Blood Grove is the 15th novel in Walter Mosley’s hardboiled detective series featuring Ezekiel Porterhouse Rawlins, which began with Devil in a Blue Dress in 1990. Easy is an African American from Texas who fought in World War II and moved to Los Angeles after demobilising. By the time this novel opens in the summer of 1969, he has enough money to retire in comfort, drives a 1968 Rolls-Royce Phantom VI, lives in a gated community with his adopted daughter Feather, and owns the WRENS-L Detective Agency.
Easy is nonetheless suffering from an inexplicable ennui and pays for his secretary to take a holiday so that he can spend time in the office on his own. No sooner has she left than he is approached by a mentally disturbed Vietnam veteran named Craig Killian. The young white man thinks he stabbed a stranger to death while trying to rescue a woman in an orange grove in the San Fernando Valley. Killian lost consciousness in the struggle and when he came to both the woman and the body were gone. He wants Easy to find the woman and determine whether or not he killed the man.
Easy is neither convinced that the case is in his client’s interest nor that his client is being entirely truthful, but decides to take it because of their shared bond as combat veterans. He starts by visiting Killian’s mother, an ex-stripper named Lola who has maintained her contacts in organised crime, and suspects that she is implicated in either the deception or the case itself.
The mystery is deliciously complex, but proceeds at a leisurely pace, introducing several of Easy’s friends and associates and featuring a subplot concerning Feather’s biological family. Raymond ‘Mouse’ Alexander, his psychopathic childhood friend, assists him for a short time and Frank Sinatra has a walk-on part. Easy finds his first body about a third of the way through the narrative and realises that Killian is connected to an armoured car heist in San Bernadino.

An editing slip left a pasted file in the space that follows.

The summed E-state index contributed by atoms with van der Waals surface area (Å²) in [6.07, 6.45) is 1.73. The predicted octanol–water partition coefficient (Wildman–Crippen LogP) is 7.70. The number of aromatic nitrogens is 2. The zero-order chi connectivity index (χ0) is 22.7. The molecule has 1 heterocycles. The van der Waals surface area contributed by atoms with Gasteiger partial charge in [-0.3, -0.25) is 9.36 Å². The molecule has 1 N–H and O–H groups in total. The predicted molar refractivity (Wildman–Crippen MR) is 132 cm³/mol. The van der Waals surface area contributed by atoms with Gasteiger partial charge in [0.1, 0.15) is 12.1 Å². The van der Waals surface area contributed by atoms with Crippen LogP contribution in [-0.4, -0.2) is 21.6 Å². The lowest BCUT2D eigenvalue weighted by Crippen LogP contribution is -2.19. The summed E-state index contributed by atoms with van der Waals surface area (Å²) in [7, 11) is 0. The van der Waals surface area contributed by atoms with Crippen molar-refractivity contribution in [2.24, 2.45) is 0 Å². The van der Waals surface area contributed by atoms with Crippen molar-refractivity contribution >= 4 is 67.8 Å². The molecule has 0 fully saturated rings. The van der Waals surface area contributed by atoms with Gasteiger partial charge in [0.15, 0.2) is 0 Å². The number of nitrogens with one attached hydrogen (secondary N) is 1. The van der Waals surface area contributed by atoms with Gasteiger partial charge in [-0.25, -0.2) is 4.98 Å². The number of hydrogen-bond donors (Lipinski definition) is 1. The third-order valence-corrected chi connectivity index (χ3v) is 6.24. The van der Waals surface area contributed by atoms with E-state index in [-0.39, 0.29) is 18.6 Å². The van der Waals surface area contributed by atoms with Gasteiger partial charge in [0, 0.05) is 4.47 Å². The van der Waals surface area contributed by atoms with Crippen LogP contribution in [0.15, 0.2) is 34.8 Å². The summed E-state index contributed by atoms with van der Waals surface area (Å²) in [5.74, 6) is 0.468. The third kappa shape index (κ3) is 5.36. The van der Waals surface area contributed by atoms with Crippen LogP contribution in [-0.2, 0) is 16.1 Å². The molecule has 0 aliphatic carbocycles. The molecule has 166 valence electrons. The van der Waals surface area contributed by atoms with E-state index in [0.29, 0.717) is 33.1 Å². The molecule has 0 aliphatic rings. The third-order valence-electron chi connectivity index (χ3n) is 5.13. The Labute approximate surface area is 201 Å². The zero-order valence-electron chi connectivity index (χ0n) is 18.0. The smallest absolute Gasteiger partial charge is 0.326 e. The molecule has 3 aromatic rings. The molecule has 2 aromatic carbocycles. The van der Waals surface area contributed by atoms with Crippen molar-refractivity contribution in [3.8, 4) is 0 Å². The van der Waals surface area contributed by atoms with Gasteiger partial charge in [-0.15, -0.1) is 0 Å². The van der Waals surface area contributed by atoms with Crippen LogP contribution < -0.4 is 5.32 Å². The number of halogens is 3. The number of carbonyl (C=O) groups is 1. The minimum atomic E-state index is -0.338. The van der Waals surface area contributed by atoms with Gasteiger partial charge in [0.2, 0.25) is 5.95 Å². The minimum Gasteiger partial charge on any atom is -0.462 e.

Soon Easy is caught between characters that could not be more different, but are equally dangerous. Brock Oldstein is a gangster with a fearsome reputation, “From the extra-broad shoulders to his helmetlike bald head, from his hammer hands to the hairless and protruding eyebrows.” Donata Delphine, the woman Killian was trying to save, is a beautiful femme fatale of whom Easy is just as wary: “It felt like she was the child of evolution, a being who had mastered survival skills that most other human beings couldn’t even imagine.”
The action accelerates in the resolution, which is clever, tense, and unpredictable, with Mosley maintaining suspense until the very end, which circles back to where the novel began, with Easy’s curiosity about the hippie commune next door.
One of Mosley’s great skills as a writer of hardboiled detective fiction is the way in which he is able to link the past with the present. The Rawlins novels are set over two decades, from 1948 to 1969, but they are as much about America during the three decades in which they were published as they are about their historical context.
As an African American private detective, Easy is constantly harassed by the Los Angeles Police Department and is only able to prevent his encounters with them from resulting in detention or death by controlling his temper and directing the various officers to his high-ranking contact in the force. These encounters become so commonplace that there are times when Easy, who narrates the novel, simply notes that he lost 30 minutes of his life and doesn’t bother to provide the degrading – but potentially deadly – details. He quickly finds, for example, that his pleasure in driving the Phantom is completely outweighed by the extra attention it provokes, with every officer he drives past assuming the car is stolen.
Easy is also deeply suspicious of the Federal Bureau of Investigation, regarding them not as the clean-cut good guys of law enforcement, but the instrument of oppression of African Americans, particularly with respect to the radical movements of the 1960s. If you are aware of and concerned about these issues in the present, then you will experience déjà vu when reading this novel, which is one of reasons it is both a gripping crime story and so much more.
Weidenfeld & Nicolson
CFL Rating: 5 Stars